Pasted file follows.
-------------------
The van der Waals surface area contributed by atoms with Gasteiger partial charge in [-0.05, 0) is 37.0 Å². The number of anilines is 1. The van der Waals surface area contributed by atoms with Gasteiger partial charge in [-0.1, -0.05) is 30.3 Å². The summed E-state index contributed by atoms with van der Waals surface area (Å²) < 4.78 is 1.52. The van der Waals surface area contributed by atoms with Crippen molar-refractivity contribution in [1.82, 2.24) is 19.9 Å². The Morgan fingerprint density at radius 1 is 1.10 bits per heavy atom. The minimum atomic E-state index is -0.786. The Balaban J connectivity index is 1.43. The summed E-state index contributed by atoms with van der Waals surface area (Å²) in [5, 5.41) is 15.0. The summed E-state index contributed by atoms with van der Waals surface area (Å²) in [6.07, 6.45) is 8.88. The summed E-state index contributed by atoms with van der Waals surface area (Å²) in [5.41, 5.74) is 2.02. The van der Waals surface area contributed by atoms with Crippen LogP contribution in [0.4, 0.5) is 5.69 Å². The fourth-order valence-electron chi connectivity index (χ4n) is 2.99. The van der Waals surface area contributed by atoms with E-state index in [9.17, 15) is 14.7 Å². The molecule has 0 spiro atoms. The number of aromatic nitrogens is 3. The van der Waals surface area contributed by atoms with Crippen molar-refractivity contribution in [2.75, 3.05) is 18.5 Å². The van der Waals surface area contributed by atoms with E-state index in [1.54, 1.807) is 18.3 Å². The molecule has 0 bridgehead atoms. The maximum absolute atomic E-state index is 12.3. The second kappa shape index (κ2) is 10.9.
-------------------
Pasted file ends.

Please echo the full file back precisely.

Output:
The van der Waals surface area contributed by atoms with Gasteiger partial charge in [-0.05, 0) is 37.0 Å². The number of anilines is 1. The van der Waals surface area contributed by atoms with Gasteiger partial charge in [-0.1, -0.05) is 30.3 Å². The summed E-state index contributed by atoms with van der Waals surface area (Å²) < 4.78 is 1.52. The van der Waals surface area contributed by atoms with Crippen molar-refractivity contribution in [1.82, 2.24) is 19.9 Å². The Morgan fingerprint density at radius 1 is 1.10 bits per heavy atom. The minimum atomic E-state index is -0.786. The Balaban J connectivity index is 1.43. The summed E-state index contributed by atoms with van der Waals surface area (Å²) in [5, 5.41) is 15.0. The summed E-state index contributed by atoms with van der Waals surface area (Å²) in [6.07, 6.45) is 8.88. The summed E-state index contributed by atoms with van der Waals surface area (Å²) in [5.41, 5.74) is 2.02. The van der Waals surface area contributed by atoms with Crippen LogP contribution in [0.4, 0.5) is 5.69 Å². The fourth-order valence-electron chi connectivity index (χ4n) is 2.99. The van der Waals surface area contributed by atoms with E-state index in [9.17, 15) is 14.7 Å². The molecule has 0 spiro atoms. The number of aromatic nitrogens is 3. The van der Waals surface area contributed by atoms with Crippen molar-refractivity contribution in [2.75, 3.05) is 18.5 Å². The van der Waals surface area contributed by atoms with E-state index in [1.54, 1.807) is 18.3 Å². The molecule has 0 bridgehead atoms. The maximum absolute atomic E-state index is 12.3. The second kappa shape index (κ2) is 10.9.